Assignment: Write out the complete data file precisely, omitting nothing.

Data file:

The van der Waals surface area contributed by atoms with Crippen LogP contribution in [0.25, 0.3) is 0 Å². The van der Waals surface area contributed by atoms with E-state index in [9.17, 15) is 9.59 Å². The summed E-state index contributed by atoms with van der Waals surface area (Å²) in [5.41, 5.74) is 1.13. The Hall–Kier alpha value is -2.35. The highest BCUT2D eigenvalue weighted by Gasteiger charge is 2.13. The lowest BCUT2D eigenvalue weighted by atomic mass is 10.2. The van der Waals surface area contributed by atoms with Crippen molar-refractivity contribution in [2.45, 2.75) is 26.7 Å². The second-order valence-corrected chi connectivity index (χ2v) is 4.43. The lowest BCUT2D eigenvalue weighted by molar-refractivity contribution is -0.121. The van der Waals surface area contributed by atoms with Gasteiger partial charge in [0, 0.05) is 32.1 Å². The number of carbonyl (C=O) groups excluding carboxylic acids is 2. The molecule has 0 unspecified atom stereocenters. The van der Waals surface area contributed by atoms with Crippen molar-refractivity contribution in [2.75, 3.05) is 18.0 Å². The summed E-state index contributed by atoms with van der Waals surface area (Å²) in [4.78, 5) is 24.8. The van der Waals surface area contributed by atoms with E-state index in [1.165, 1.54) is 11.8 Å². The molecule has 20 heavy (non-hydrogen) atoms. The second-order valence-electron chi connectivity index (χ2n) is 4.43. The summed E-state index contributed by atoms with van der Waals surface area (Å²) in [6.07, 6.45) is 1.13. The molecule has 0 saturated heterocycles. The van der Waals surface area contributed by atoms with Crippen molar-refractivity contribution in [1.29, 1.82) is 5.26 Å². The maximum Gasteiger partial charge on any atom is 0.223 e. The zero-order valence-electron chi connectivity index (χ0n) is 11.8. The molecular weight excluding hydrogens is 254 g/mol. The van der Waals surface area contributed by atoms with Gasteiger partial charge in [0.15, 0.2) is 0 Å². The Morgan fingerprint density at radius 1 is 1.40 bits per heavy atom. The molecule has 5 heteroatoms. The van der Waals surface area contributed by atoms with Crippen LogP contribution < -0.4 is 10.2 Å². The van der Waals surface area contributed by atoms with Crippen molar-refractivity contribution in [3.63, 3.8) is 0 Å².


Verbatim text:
The van der Waals surface area contributed by atoms with Crippen LogP contribution in [0.25, 0.3) is 0 Å². The van der Waals surface area contributed by atoms with E-state index in [9.17, 15) is 9.59 Å². The summed E-state index contributed by atoms with van der Waals surface area (Å²) in [5.41, 5.74) is 1.13. The Hall–Kier alpha value is -2.35. The highest BCUT2D eigenvalue weighted by Gasteiger charge is 2.13. The lowest BCUT2D eigenvalue weighted by atomic mass is 10.2. The van der Waals surface area contributed by atoms with Crippen molar-refractivity contribution in [2.45, 2.75) is 26.7 Å². The second-order valence-corrected chi connectivity index (χ2v) is 4.43. The lowest BCUT2D eigenvalue weighted by molar-refractivity contribution is -0.121. The van der Waals surface area contributed by atoms with Gasteiger partial charge in [0, 0.05) is 32.1 Å². The number of carbonyl (C=O) groups excluding carboxylic acids is 2. The molecule has 0 unspecified atom stereocenters. The van der Waals surface area contributed by atoms with Crippen molar-refractivity contribution in [2.75, 3.05) is 18.0 Å². The summed E-state index contributed by atoms with van der Waals surface area (Å²) in [4.78, 5) is 24.8. The van der Waals surface area contributed by atoms with E-state index in [1.165, 1.54) is 11.8 Å². The molecule has 20 heavy (non-hydrogen) atoms. The second-order valence-electron chi connectivity index (χ2n) is 4.43. The summed E-state index contributed by atoms with van der Waals surface area (Å²) in [6.07, 6.45) is 1.13. The molecule has 0 saturated heterocycles. The van der Waals surface area contributed by atoms with Crippen molar-refractivity contribution in [1.29, 1.82) is 5.26 Å². The maximum Gasteiger partial charge on any atom is 0.223 e. The zero-order valence-electron chi connectivity index (χ0n) is 11.8. The molecular weight excluding hydrogens is 254 g/mol. The van der Waals surface area contributed by atoms with Gasteiger partial charge in [0.15, 0.2) is 0 Å². The Morgan fingerprint density at radius 1 is 1.40 bits per heavy atom. The molecule has 5 heteroatoms. The van der Waals surface area contributed by atoms with Crippen LogP contribution < -0.4 is 10.2 Å². The van der Waals surface area contributed by atoms with Crippen molar-refractivity contribution in [3.63, 3.8) is 0 Å².